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Dorset Council unauthorised signs policy

Report an unauthorised sign

You will need to specify the location of the sign

Policy Statement

As part of our highway management strategy, unauthorised signs will be removed from the highway. Removal of signs will be prioritised according to highway safety, resource requirements and the interests of the community. The Council may exercise their discretion not to enforce in some situations (e.g. small scale charity events).

Dorset Council will charge a fee for the removal and storage of unauthorised signs that do not comply with this policy where applicable.

Policy objectives

  • to limit the proliferation of unauthorised signs on highway land across the county
  • to provide guidance and support to officers enforcing this policy
  • to ensure that any costs incurred by the Council, as part of enforcing this policy, are recovered (where applicable)
  • to ensure that a consistent approach to unauthorised signing is applied across the county

Key influences

  • Highways Act 1980
  • Traffic Management Act 2004
  • Traffic Signs Regulations and General Directions 2002
  • Town and Country Planning Act 1990
  • Equalities Act 2010

Legal Basis

Dorset Council has the power to remove any items, including signs, placed within the highway that are considered a nuisance or a danger to highway users (including causing a danger by obstructing view) under section 149 of the Highways Act 1980. If the sign constitutes a danger to highway users, the sign may be removed under section 149 even if it is not in direct contravention of this policy.

It is also an offence under section 132 of the Highways Act 1980 to “affix a sign, picture or letter onto the surface of the highway, a tree, structure or works in or under the highway”. The owner would be liable for a fine and the Highway Authority could remove the sign. The sign cannot be destroyed or sold unless a Court Order is first obtained under section 149 of the Highways Act 1980, as above.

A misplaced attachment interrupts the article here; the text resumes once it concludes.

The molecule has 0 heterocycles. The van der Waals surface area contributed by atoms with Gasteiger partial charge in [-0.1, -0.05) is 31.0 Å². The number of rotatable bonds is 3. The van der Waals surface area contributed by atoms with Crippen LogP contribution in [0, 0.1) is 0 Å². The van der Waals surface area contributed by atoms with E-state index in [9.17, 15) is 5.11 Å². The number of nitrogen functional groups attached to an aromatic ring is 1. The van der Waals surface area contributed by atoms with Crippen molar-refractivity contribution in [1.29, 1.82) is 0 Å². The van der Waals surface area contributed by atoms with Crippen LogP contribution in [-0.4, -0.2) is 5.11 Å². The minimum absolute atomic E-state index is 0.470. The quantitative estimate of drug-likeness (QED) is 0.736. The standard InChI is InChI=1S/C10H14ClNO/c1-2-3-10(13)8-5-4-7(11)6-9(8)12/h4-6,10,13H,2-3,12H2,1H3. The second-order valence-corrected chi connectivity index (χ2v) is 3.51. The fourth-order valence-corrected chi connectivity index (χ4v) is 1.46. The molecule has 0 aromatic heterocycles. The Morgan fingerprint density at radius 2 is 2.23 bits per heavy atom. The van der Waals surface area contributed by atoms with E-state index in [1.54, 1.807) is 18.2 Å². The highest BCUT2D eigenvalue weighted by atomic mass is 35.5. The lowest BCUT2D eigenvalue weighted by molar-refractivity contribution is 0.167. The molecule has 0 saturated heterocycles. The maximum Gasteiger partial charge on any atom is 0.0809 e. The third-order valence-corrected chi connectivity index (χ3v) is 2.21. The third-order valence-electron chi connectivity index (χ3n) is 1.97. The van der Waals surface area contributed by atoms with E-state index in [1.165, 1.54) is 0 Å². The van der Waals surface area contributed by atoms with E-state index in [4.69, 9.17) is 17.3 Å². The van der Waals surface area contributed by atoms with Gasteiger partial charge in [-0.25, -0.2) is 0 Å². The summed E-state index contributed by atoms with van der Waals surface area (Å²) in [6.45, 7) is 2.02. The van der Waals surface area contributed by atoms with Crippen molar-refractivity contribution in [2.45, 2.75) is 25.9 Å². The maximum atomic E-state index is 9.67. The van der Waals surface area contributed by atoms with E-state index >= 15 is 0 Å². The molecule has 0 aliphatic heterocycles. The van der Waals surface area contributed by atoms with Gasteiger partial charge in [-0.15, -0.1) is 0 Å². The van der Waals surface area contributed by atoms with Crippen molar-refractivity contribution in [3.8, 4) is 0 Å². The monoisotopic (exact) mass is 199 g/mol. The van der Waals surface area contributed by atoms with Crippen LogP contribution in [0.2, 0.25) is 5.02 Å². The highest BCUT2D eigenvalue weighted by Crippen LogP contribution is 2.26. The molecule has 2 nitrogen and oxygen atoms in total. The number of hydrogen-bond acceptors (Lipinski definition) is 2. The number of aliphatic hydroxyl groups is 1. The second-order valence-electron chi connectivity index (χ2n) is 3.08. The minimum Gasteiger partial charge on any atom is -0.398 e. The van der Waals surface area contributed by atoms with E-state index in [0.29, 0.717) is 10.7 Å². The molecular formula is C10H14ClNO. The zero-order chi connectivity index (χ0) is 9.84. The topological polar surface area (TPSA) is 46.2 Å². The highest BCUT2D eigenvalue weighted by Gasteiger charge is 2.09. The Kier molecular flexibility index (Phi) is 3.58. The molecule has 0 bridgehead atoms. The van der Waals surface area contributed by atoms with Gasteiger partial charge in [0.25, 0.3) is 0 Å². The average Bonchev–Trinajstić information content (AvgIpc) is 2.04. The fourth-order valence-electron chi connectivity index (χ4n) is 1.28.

Definitions and scope

This policy covers any sign placed within the highway, apart from the standard highway signs as detailed in the Traffic Sign Regulations and General Directions 2002 and placed by or with consent of the Highways Authority.

The criteria for enforcement action can be seen in the Unauthorised Signing – Removal Guidance document. A small-scale charity event is one that is organised by a charity, organisation, school, parish or town council, etc. and that has a duration of no more than 2 days and one that is not expected to attract more than 500 people per day. It may be religious, educational, cultural, political, social or recreational in nature and it may involve fund raising, but it its primary purpose should be charitable and not commercial.


  • applies to unauthorised signing placed on the highway (including verges, footpaths, paved areas, footway and other pavements) and/or attached to highway furniture
  • signs for commercial purposes (e.g. sale of goods advertising or housing developments)
  • signs for events which are purely for private purposes (e.g. birthdays) where the sign is deemed to represent a danger to highway users
  • signs for temporary events which are purely advertising and provide no traffic direction information (although exceptions may be made for large scale events where significant traffic congestion is expected and advanced notification is helpful)


  • signs associated with small-scale charity events are unauthorised, but the Council will usually exercise discretion not to enforce as long as the signs do not create a danger to highway users and are erected no sooner than 2 weeks before the event and removed within 48 hours of the event finishing
  • other unauthorised signs erected on the highway such as A-Boards, are dealt with separately under the A-Boards policy
  • direction signs for approved temporary events are dealt with under the temporary event signs policy
  • signing on private property, including privately owned shopping centres

Outline of process

Unauthorised signs will not be permitted on the highway and may be removed without notice and stored.

The originator of the sign will be contacted (where contact details are known) to let them know that the sign has been removed. They will be told that they can pick up the sign within seven working days.

Where there is a continuous breech of this policy, the highways manager may authorise court action.

Measures of effectiveness

  • number of complaints/comments relating to unauthorised signs
  • number of enforcement actions required to deal with unauthorised signs
  • efficiency of cost recovery for dealing with unauthorised signs

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